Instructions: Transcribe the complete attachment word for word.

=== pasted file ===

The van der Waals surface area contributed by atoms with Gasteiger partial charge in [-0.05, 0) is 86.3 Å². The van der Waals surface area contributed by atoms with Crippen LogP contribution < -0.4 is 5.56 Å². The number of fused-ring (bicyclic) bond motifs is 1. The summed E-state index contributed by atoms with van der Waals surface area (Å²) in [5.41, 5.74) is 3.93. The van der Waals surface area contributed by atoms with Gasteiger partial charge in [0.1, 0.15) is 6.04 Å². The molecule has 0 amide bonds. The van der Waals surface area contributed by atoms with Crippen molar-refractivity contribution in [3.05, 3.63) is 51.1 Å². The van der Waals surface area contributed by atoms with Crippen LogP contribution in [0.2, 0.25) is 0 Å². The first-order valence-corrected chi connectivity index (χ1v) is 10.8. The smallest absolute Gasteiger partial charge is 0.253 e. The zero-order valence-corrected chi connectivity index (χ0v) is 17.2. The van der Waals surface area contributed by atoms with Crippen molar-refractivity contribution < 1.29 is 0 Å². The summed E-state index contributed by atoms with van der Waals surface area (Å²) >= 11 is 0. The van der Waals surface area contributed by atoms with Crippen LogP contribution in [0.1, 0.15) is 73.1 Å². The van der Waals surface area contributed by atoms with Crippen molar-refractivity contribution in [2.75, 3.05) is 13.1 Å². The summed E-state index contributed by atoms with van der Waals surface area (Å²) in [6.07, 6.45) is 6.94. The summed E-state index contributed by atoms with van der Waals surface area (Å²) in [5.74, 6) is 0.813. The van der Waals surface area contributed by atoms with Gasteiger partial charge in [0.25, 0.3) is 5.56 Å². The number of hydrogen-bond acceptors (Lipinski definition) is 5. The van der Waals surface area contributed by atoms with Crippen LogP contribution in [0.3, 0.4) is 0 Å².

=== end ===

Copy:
The van der Waals surface area contributed by atoms with Gasteiger partial charge in [-0.05, 0) is 86.3 Å². The van der Waals surface area contributed by atoms with Crippen LogP contribution < -0.4 is 5.56 Å². The number of fused-ring (bicyclic) bond motifs is 1. The summed E-state index contributed by atoms with van der Waals surface area (Å²) in [5.41, 5.74) is 3.93. The van der Waals surface area contributed by atoms with Gasteiger partial charge in [0.1, 0.15) is 6.04 Å². The molecule has 0 amide bonds. The van der Waals surface area contributed by atoms with Crippen molar-refractivity contribution in [3.05, 3.63) is 51.1 Å². The van der Waals surface area contributed by atoms with Crippen LogP contribution in [0.2, 0.25) is 0 Å². The first-order valence-corrected chi connectivity index (χ1v) is 10.8. The smallest absolute Gasteiger partial charge is 0.253 e. The zero-order valence-corrected chi connectivity index (χ0v) is 17.2. The van der Waals surface area contributed by atoms with Crippen molar-refractivity contribution < 1.29 is 0 Å². The summed E-state index contributed by atoms with van der Waals surface area (Å²) >= 11 is 0. The van der Waals surface area contributed by atoms with Crippen LogP contribution in [0.1, 0.15) is 73.1 Å². The van der Waals surface area contributed by atoms with Crippen molar-refractivity contribution in [2.75, 3.05) is 13.1 Å². The summed E-state index contributed by atoms with van der Waals surface area (Å²) in [6.07, 6.45) is 6.94. The summed E-state index contributed by atoms with van der Waals surface area (Å²) in [5.74, 6) is 0.813. The van der Waals surface area contributed by atoms with Gasteiger partial charge in [0.25, 0.3) is 5.56 Å². The number of hydrogen-bond acceptors (Lipinski definition) is 5. The van der Waals surface area contributed by atoms with Crippen LogP contribution in [0.3, 0.4) is 0 Å².